SBD/December 1, 2011/Media

Syracuse Post-Standard Explains Why It Did Not Give Davis Tape To Police In '03

Fine was fired Sunday after allegations of sexual molestation surfaced from three men
The Syracuse POST-STANDARD has offered an explanation for why it held onto a tape of a phone conversation between Bobby Davis, who is accusing former Syracuse men's assistant basketball coach Bernie Fine of sexual molestation, and Fine's wife Laurie. Davis gave the tape to both the newspaper and ESPN in '02, and the POST-STANDARD's Michael Conner wrote following ESPN airing the tape last weekend and the paper subsequently posting clips online, "people began to ask questions." The questions were, “Wasn’t the tape recording the proof The Post-Standard editors said they lacked to publish a story?” and “Why didn’t the newspaper turn over the tape to police?” Connor noted after Davis approached the paper in the fall of '02, two reporters “talked to dozens of people and collected a lot of information,” but they still “needed more.” After discussions with Post-Standard reporter Mike McAndrew “and with our knowledge, Davis secretly recorded a phone conversation with Laurie Fine on Oct. 8, 2002. Our understanding is that it was legal, under the laws of Utah and New York, for someone in one of those states to record a phone conversation with someone in the other state without informing the second party.” Connor: "Some of the language seems to support Davis' depiction of his relationship with Fine. ‘Seems’ wasn't good enough to publish this story.” He added as to why the paper did not turn the tape over to police, "To us ... our role has always been clear: to investigate with a goal to publish. To us, handing over to police materials we didn't feel confident enough to publish was unimaginable. ... Imagine a news organization, failing to lock up a story, fueling police investigations by passing along leftovers from its reporting. Imagine how quickly we would lose the trust of sources we rely on and readers who turn to us if we turned from watch dog of government agencies to lap dog at their call.” Connor writes it is “hard to find a precedent in modern journalism for this role of newspaper as police tipster.” When people “ask about our ‘moral responsibility,’ however, we believe we were faithful to it.” Connor: "We exercised our moral responsibility by checking out Davis' story as thoroughly as we could. That's more than anyone else can say until the last two weeks" (Syracuse POST-STANDARD, 12/1).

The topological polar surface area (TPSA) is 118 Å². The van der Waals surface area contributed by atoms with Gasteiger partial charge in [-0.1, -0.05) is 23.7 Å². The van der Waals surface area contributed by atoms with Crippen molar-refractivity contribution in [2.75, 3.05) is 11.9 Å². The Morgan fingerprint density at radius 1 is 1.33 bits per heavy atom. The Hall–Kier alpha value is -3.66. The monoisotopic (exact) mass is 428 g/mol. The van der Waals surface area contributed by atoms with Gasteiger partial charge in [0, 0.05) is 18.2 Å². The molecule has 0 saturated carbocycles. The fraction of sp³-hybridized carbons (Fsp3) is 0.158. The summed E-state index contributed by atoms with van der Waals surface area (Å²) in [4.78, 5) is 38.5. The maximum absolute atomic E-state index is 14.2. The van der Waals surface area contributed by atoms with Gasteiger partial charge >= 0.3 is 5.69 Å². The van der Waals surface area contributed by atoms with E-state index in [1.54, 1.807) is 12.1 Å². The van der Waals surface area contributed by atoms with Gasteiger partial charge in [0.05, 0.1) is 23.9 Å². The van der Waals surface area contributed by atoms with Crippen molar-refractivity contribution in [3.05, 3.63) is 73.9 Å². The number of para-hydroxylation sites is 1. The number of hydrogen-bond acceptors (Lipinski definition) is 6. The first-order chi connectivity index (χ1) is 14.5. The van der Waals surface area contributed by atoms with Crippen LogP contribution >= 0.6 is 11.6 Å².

HELD TO THE SAME STANDARDS:'s Jay Hart noted ESPN and the Post-Standard held onto the taped conversation for eight years and asked, "If the media are rightly aghast that Penn State football coach Joe Paterno kept quiet about Jerry Sandusky's alleged molestations, shouldn't news outlets be held to the same standard regarding Bernie Fine?" And even if "they did not have enough corroborating evidence to publish a story, shouldn't they have turned the tape over to law enforcement authorities?” ESPN said that it did not notify authorities of the allegations because Davis “had gone to the Syracuse police in 2002 and been told the statute of limitations had expired.” Now ESPN and the Post-Standard “find themselves in a situation eerily similar to the one that got Paterno fired and earned him a visceral beating from the media -- including ESPN.” There is certainly “a separation between journalistic responsibility and moral obligation.” In the case of Fine, neither ESPN nor the Post-Standard “felt they had enough information to publish a story that would effectively change a man's life forever.” Hart: “A distinction must be made between the standard for reporting a story and the moral obligation to report a potential sex crime against minors. Still, if we, the media, are going to hold the likes of Joe Paterno to a certain standard, then we'd better hold ourselves up to the same standard. We may be a part of the 'media,' but we're people first” (, 11/30).’s Dan Bernstein wrote under the header “ESPN Must Explain Itself, Soon.” With every day that goes by “since it became clear that ESPN preferred to protect [Syracuse basketball coach] Jim Boeheim, Syracuse hoops and their valuable programming property, the purported Worldwide Leader looks worse” (, 11/30).
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